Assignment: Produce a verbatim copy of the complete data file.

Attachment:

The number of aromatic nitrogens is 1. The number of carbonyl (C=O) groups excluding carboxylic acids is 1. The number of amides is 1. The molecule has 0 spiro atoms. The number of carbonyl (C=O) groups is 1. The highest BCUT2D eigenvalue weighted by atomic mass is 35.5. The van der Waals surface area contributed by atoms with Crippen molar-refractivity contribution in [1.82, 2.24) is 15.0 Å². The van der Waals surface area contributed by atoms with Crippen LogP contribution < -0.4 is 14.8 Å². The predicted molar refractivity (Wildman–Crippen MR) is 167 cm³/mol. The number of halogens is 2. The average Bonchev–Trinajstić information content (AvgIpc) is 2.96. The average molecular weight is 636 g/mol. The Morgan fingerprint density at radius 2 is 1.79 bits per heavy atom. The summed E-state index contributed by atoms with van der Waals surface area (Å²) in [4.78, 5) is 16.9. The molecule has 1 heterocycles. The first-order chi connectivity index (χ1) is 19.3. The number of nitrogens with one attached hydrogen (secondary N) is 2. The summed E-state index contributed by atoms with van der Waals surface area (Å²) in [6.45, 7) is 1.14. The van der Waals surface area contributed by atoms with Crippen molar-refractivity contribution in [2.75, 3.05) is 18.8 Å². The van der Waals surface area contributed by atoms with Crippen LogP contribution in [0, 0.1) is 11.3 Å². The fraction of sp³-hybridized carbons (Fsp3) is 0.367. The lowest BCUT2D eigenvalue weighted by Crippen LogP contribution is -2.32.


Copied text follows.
The number of aromatic nitrogens is 1. The number of carbonyl (C=O) groups excluding carboxylic acids is 1. The number of amides is 1. The molecule has 0 spiro atoms. The number of carbonyl (C=O) groups is 1. The highest BCUT2D eigenvalue weighted by atomic mass is 35.5. The van der Waals surface area contributed by atoms with Crippen molar-refractivity contribution in [1.82, 2.24) is 15.0 Å². The van der Waals surface area contributed by atoms with Crippen LogP contribution < -0.4 is 14.8 Å². The predicted molar refractivity (Wildman–Crippen MR) is 167 cm³/mol. The number of halogens is 2. The average Bonchev–Trinajstić information content (AvgIpc) is 2.96. The average molecular weight is 636 g/mol. The Morgan fingerprint density at radius 2 is 1.79 bits per heavy atom. The summed E-state index contributed by atoms with van der Waals surface area (Å²) in [4.78, 5) is 16.9. The molecule has 1 heterocycles. The first-order chi connectivity index (χ1) is 19.3. The number of nitrogens with one attached hydrogen (secondary N) is 2. The summed E-state index contributed by atoms with van der Waals surface area (Å²) in [6.45, 7) is 1.14. The van der Waals surface area contributed by atoms with Crippen molar-refractivity contribution in [2.75, 3.05) is 18.8 Å². The van der Waals surface area contributed by atoms with Crippen LogP contribution in [0, 0.1) is 11.3 Å². The fraction of sp³-hybridized carbons (Fsp3) is 0.367. The lowest BCUT2D eigenvalue weighted by Crippen LogP contribution is -2.32.